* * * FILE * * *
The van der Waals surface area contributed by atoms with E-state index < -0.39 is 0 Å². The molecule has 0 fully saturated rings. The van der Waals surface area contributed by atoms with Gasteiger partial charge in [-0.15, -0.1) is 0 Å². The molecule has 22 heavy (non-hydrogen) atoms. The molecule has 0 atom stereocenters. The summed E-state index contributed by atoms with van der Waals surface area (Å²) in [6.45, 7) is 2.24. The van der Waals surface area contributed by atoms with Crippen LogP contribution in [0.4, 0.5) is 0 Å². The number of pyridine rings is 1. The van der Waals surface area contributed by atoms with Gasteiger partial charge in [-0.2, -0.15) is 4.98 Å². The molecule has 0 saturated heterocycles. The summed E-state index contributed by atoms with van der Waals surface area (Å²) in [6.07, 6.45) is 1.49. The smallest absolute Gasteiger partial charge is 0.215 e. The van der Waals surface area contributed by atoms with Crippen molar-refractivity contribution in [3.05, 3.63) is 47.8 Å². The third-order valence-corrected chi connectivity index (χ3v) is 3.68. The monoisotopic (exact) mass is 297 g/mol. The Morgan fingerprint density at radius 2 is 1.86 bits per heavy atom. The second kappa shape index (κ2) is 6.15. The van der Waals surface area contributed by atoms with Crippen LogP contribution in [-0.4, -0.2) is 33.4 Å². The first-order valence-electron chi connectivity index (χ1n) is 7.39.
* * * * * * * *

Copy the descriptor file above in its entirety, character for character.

The van der Waals surface area contributed by atoms with E-state index < -0.39 is 0 Å². The molecule has 0 fully saturated rings. The van der Waals surface area contributed by atoms with Gasteiger partial charge in [-0.15, -0.1) is 0 Å². The molecule has 22 heavy (non-hydrogen) atoms. The molecule has 0 atom stereocenters. The summed E-state index contributed by atoms with van der Waals surface area (Å²) in [6.45, 7) is 2.24. The van der Waals surface area contributed by atoms with Crippen LogP contribution in [0.4, 0.5) is 0 Å². The number of pyridine rings is 1. The van der Waals surface area contributed by atoms with Gasteiger partial charge in [-0.2, -0.15) is 4.98 Å². The molecule has 0 saturated heterocycles. The summed E-state index contributed by atoms with van der Waals surface area (Å²) in [6.07, 6.45) is 1.49. The smallest absolute Gasteiger partial charge is 0.215 e. The van der Waals surface area contributed by atoms with Crippen molar-refractivity contribution in [3.05, 3.63) is 47.8 Å². The third-order valence-corrected chi connectivity index (χ3v) is 3.68. The monoisotopic (exact) mass is 297 g/mol. The Morgan fingerprint density at radius 2 is 1.86 bits per heavy atom. The second kappa shape index (κ2) is 6.15. The van der Waals surface area contributed by atoms with Crippen LogP contribution in [-0.4, -0.2) is 33.4 Å². The first-order valence-electron chi connectivity index (χ1n) is 7.39.